Standing at the altar didn’t you feel your love would overcome any scenario?! We have this belief we will be the couple who is different and conquer any trial that comes our way. Do you check in with each other every week? Does that sound excessive?
Over the years, one practice we’ve learned is to check in with each other every week. We talk about three things:
- Our schedule for the week
- Our hopes and dreams and
- What have we done to hurt each other and what have we done right this week?
The schedule seems minor but it does help avoid conflicts thinking your spouse is available when they are not. It also helps remind each other of events which are important to your spouse and to make sure it’s on your calendar.
HOPES & DREAMS
The second item we talk about are our hopes and dreams. We discuss them without the worry of how much it costs. A weekly discussion might seem too frequent but we’ve learned our hopes and dreams change with life’s circumstances. Some dreams drop off, some new ones get started. Couples have told us they thought they knew their spouse’s dreams only to find out they were on parallel paths going in separate directions.
The final thing we ask is have we done anything to hurt each other. This helps prevents hurts and offenses from building to the point you are saying, you’ve never met my needs the whole time we’ve been married. This is definitely the harder part of the conversation but probably the most important part. It is important for both partners to create a safe environment to allow your spouse to open up.
My husband, Russ, had been creating this safe emotional environment for years. It felt safe enough for me to share how I had been hurt by his words or actions that week. After a while, I noticed he never had any offenses to share with me. I knew I was a saint but I wasn’t that good. haha Seriously, I knew he was holding back so the following week he brings up something that had been bothering him. Now, remember, I’m supposed to listen, ask questions and apologize, if necessary. Do you know the first words out of my mouth were to him? “Are you kidding me?!” And it wasn’t in a nice tone, either. Needless to say, the conversation ended very quickly. I was embarrassed considering all the times he showed me grace.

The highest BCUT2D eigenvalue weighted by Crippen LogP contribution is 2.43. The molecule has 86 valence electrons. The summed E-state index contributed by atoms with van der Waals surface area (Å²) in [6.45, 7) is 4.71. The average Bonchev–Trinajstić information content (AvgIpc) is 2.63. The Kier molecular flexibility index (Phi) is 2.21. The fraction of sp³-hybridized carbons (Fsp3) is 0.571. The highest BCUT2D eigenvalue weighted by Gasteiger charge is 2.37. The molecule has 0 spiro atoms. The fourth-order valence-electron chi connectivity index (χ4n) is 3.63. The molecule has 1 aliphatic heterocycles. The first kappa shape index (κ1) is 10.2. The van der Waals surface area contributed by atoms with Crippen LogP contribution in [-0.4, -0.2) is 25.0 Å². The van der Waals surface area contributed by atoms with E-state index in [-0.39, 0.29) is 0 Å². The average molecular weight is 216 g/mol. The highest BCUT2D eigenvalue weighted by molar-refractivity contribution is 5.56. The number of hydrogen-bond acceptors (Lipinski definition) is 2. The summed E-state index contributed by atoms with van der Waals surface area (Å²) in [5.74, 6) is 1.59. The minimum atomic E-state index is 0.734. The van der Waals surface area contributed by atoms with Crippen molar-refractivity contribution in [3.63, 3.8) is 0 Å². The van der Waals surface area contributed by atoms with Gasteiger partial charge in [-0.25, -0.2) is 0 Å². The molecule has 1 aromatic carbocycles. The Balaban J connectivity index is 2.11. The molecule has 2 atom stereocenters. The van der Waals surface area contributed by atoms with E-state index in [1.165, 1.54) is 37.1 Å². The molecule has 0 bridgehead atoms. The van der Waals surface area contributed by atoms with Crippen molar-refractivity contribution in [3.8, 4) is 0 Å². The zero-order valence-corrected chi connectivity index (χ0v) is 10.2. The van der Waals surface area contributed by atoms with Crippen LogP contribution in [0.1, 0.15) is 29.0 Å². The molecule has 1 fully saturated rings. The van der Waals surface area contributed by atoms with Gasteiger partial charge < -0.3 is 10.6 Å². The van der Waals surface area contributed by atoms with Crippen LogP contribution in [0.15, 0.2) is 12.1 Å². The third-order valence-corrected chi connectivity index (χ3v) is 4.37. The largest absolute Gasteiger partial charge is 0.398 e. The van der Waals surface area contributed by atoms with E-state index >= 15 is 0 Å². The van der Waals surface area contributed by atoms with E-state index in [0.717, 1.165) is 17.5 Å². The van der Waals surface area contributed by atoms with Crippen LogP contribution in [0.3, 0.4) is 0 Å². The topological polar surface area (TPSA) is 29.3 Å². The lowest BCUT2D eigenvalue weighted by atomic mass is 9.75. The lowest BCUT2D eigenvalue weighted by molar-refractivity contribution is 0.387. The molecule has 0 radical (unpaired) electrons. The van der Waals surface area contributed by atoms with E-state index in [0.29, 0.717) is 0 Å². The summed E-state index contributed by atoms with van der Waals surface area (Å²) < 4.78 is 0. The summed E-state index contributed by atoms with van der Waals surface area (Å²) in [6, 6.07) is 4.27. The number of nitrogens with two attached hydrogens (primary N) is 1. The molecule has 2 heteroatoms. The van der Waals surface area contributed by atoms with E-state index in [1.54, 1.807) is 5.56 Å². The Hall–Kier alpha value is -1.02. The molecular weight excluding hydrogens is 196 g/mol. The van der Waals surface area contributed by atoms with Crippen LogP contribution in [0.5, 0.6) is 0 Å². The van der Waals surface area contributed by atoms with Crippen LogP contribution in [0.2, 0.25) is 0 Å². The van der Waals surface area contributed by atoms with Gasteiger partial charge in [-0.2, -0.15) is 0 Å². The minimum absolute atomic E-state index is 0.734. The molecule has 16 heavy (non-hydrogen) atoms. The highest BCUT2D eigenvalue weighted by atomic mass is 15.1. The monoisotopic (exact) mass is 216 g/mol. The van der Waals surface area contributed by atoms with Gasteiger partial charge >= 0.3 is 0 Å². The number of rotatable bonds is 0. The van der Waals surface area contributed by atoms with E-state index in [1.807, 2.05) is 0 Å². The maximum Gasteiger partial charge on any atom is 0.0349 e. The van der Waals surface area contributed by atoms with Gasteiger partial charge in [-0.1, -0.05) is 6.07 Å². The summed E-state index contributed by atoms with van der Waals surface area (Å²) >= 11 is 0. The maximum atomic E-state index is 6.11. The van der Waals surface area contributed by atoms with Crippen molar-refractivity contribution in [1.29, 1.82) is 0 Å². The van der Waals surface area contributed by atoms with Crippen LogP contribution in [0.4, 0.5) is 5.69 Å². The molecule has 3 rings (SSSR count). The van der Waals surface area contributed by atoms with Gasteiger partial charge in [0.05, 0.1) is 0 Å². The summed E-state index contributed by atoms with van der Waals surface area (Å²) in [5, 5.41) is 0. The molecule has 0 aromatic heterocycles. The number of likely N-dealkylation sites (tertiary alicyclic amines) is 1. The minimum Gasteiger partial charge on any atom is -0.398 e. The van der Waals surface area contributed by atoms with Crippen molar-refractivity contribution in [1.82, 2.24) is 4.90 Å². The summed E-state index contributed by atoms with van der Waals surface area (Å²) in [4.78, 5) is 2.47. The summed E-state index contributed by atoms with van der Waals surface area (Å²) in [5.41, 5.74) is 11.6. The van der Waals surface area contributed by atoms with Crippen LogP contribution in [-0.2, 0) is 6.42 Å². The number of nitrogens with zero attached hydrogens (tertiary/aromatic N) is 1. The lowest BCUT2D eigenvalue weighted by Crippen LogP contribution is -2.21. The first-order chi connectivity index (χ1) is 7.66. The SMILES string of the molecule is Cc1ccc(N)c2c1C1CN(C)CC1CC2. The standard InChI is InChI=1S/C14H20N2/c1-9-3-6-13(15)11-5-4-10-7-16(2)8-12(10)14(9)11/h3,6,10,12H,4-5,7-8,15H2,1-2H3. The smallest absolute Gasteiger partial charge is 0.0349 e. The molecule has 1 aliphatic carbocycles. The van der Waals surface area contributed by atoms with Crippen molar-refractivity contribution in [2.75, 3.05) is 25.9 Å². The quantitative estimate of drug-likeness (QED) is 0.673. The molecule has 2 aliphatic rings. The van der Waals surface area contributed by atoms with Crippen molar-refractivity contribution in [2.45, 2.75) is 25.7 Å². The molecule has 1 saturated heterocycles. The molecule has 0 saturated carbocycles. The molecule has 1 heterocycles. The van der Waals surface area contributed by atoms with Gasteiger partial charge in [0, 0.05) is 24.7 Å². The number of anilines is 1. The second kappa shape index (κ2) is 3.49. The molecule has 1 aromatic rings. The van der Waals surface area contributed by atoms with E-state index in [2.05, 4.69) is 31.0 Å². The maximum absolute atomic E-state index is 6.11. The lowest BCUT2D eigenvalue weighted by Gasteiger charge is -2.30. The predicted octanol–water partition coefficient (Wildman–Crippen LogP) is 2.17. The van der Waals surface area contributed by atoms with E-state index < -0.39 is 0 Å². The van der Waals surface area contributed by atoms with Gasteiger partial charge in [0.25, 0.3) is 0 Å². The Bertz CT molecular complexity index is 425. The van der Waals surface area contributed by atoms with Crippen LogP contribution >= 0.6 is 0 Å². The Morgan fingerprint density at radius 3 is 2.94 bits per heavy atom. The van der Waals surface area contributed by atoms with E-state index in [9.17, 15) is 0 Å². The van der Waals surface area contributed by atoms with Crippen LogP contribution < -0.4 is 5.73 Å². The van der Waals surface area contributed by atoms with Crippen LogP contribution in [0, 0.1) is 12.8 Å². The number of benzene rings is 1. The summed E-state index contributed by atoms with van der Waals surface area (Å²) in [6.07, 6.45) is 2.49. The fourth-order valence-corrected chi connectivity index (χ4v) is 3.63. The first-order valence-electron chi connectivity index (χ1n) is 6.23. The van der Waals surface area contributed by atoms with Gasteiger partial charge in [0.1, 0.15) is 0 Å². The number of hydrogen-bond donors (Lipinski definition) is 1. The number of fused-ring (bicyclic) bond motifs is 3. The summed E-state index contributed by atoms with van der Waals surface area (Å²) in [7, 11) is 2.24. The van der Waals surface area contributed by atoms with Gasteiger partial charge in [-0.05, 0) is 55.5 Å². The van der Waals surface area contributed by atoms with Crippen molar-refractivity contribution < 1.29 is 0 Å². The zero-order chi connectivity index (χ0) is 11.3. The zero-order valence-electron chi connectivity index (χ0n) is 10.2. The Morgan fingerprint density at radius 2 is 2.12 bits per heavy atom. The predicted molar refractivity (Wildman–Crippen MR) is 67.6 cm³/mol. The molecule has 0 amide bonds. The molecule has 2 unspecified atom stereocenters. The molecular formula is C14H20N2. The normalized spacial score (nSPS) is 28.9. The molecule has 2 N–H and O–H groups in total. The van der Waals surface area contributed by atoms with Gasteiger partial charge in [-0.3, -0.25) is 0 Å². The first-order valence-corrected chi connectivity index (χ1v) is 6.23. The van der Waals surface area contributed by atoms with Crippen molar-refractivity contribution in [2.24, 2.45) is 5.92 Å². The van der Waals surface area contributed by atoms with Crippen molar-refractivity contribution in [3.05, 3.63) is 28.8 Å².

This brings me to my next point about having this part of the conversation. It takes practice. Don’t get frustrated if you find yourself falling back into old habits. It takes lots of practice and knowing you’re safe. Over time you’ll find it gets a bit easier.
BREAK DOWN THE GOOD
For years, we followed this model but never spent time discussing the good. Our counselor loves this Check-In method but reminded us to not only share the good but break it down just like you break down hurts. Understand why the good happened and watch how encouraged your partner will be from learning what good words/actions had on them.
We believe checking in every week creates emotional intimacy, which helps when life hands you a crisis situation. Check-In so you don’t Check-Out.
Is Checking-In a new concept for you? Please share your thoughts in the comments below.